The recession is all in your head

We think the stock market crashed right around your frontal lobe.

According to Yale prof Robert J. Shiller, the economic recovery that many people attribute to Wall Street or the stimulus package is based on little more than self-fulfilling prophecy.

The economy is so dependent on the subtle consumer psychology that the type of word we use to describe our situations can make a huge difference.

“Recession,” a kinder, gentler term, began to be used around the time of the 1937-38 contraction to refer to a normal downturn in the business cycle. In January 1938, The Chicago Daily Tribune offered a wry definition of a recession, calling it “a new word for depression, coined by those who don’t like to admit that we’re still in one.”

And apparently, compared to the dastardly depression,  a recession is only as bad as a sneeze here and there.

Choice of words can matter greatly for the psychologically aware, and the new word “recession” had a much softer sound than its predecessor. Recessions, as the term came to be used, implied timetables that mark their expected end. Uttering the word does not risk damaging confidence, at least not fundamentally. A diagnosis of a recession can be shrugged off as something from which you will recover, as though your doctor had just diagnosed an illness as a common cold. A depression came to be another matter entirely.

In fact, this idea of a self-fulfilling prophecy has explained many cultural phenomenons throughout American history.

In fact, in 1937, “Think and Grow Rich,” a book by Napoleon Hill, urged readers to adopt a positive mental attitude and to channel the power of the subconscious mind so that real wealth would follow. It became a runaway best seller. Faddish interest had already emerged not only in Freud’s theory of the unconscious mind, but also in the theories of the psychologist Émile Coué, who urged people to recite that “every day in every way I’m getting better and better.” He said this “autosuggestion” would bolster the unconscious self.

So for those of you who were not mumbling a pep talk to yourselves morning and night, there’s no time like the present!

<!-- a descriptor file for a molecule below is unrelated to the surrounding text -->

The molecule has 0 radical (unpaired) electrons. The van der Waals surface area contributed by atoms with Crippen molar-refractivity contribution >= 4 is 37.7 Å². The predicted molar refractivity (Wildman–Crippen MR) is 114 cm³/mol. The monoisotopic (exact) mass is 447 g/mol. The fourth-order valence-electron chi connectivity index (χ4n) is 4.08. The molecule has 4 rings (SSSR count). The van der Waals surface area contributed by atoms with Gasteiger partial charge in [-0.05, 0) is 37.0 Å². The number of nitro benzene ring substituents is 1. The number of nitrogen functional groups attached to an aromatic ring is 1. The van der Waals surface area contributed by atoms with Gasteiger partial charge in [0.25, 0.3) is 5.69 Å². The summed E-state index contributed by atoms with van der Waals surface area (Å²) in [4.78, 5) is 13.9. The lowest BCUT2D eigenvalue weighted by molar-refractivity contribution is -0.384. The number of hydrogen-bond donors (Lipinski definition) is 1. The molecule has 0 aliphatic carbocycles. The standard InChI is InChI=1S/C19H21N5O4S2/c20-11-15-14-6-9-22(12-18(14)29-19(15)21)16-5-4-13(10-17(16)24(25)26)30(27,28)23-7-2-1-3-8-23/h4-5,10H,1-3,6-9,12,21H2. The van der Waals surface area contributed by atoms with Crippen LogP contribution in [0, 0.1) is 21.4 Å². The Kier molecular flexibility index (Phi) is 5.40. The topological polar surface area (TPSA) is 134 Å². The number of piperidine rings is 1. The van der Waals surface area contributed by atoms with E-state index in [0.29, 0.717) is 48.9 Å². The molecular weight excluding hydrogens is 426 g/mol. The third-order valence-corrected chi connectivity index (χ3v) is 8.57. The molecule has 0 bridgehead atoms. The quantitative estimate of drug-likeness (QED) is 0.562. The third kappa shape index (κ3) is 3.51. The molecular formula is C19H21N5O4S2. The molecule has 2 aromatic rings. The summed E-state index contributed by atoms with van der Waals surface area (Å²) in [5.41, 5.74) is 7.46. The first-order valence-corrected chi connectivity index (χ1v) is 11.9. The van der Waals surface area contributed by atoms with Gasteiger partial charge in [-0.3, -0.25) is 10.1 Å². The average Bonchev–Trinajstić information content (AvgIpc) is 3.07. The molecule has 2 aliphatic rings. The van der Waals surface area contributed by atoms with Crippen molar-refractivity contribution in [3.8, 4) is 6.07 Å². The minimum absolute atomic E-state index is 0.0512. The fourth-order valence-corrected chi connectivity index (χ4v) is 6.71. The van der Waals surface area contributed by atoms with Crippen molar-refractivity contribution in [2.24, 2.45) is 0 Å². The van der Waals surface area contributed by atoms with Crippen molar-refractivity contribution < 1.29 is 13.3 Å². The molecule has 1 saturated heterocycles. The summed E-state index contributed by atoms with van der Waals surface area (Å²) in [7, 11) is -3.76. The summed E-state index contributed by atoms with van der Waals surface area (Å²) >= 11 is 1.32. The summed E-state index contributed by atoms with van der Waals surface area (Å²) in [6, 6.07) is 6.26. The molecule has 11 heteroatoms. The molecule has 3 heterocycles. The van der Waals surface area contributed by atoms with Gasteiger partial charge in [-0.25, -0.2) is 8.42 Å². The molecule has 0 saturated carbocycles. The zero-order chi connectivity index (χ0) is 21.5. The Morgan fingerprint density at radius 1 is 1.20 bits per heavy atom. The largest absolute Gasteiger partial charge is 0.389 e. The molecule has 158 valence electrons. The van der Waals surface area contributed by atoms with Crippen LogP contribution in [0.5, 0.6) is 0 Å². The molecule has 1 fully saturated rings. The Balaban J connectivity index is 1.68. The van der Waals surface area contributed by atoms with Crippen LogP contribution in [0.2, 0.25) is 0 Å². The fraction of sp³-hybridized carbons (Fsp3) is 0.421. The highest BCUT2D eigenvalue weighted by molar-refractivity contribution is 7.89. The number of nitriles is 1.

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One thought on “The recession is all in your head

  1. What a horrible and uninformed view. This man truly doesn’t even have the slightest grasp of the wealth destruction occurring due to the credit/debt collapse. Does he really think that $13.87 TRILLION has been wiped off the balance sheet because Americans pulled back on spending due to fear? I understand the blatant reality that consumers comprise of 70% of our GDP. But is this guy serious?

    The reality is we have multiple unprecedented bubbles all popping at once: credit, home mortgage, commercial real estate, etc.

    Simply look at that the fact that during the housing bubble, Americans pulled $4 TRILLION of equity out of their appreciating homes between 2000-2008 and blew it on granite counter tops, hot tubs and trips to Vegas. You want to talk about some stimulus spending! And those trillions in spending has completely dried up now that the bubble is deflating and reality is setting in.

    America’s expansion was built on debt. Now that everybody is overleveraged with debt, growth stops and our Ponzi scheme collapses as the economy must now radically shrink to reflect a society actually living within its means.

    If you think the lack of spending is just psych, you really don’t know how dire and severe this current state of affairs actually is.

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